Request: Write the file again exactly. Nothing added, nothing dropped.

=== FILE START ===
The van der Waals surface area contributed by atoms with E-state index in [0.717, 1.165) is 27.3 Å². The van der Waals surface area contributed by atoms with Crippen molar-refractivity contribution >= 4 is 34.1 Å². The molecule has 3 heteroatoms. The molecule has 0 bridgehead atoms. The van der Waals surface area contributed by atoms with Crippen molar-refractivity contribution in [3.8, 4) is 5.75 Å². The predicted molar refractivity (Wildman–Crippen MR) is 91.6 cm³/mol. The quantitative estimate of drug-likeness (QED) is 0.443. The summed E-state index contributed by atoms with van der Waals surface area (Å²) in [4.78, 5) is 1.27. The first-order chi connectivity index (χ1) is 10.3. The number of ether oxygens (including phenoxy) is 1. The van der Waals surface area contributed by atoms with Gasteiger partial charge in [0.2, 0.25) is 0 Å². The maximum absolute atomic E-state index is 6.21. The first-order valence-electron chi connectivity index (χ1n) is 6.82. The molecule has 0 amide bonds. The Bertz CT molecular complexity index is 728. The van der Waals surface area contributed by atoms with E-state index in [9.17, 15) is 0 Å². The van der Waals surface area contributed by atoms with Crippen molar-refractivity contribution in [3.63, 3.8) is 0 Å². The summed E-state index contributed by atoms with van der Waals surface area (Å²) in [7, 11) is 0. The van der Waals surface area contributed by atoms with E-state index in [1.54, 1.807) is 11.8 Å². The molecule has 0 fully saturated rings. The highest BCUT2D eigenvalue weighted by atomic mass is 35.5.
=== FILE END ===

The van der Waals surface area contributed by atoms with E-state index in [0.717, 1.165) is 27.3 Å². The van der Waals surface area contributed by atoms with Crippen molar-refractivity contribution >= 4 is 34.1 Å². The molecule has 3 heteroatoms. The molecule has 0 bridgehead atoms. The van der Waals surface area contributed by atoms with Crippen molar-refractivity contribution in [3.8, 4) is 5.75 Å². The predicted molar refractivity (Wildman–Crippen MR) is 91.6 cm³/mol. The quantitative estimate of drug-likeness (QED) is 0.443. The summed E-state index contributed by atoms with van der Waals surface area (Å²) in [4.78, 5) is 1.27. The first-order chi connectivity index (χ1) is 10.3. The number of ether oxygens (including phenoxy) is 1. The van der Waals surface area contributed by atoms with Gasteiger partial charge in [0.2, 0.25) is 0 Å². The maximum absolute atomic E-state index is 6.21. The first-order valence-electron chi connectivity index (χ1n) is 6.82. The molecule has 0 amide bonds. The Bertz CT molecular complexity index is 728. The van der Waals surface area contributed by atoms with E-state index in [9.17, 15) is 0 Å². The van der Waals surface area contributed by atoms with Crippen molar-refractivity contribution in [3.63, 3.8) is 0 Å². The summed E-state index contributed by atoms with van der Waals surface area (Å²) in [7, 11) is 0. The van der Waals surface area contributed by atoms with E-state index in [1.54, 1.807) is 11.8 Å². The molecule has 0 fully saturated rings. The highest BCUT2D eigenvalue weighted by atomic mass is 35.5.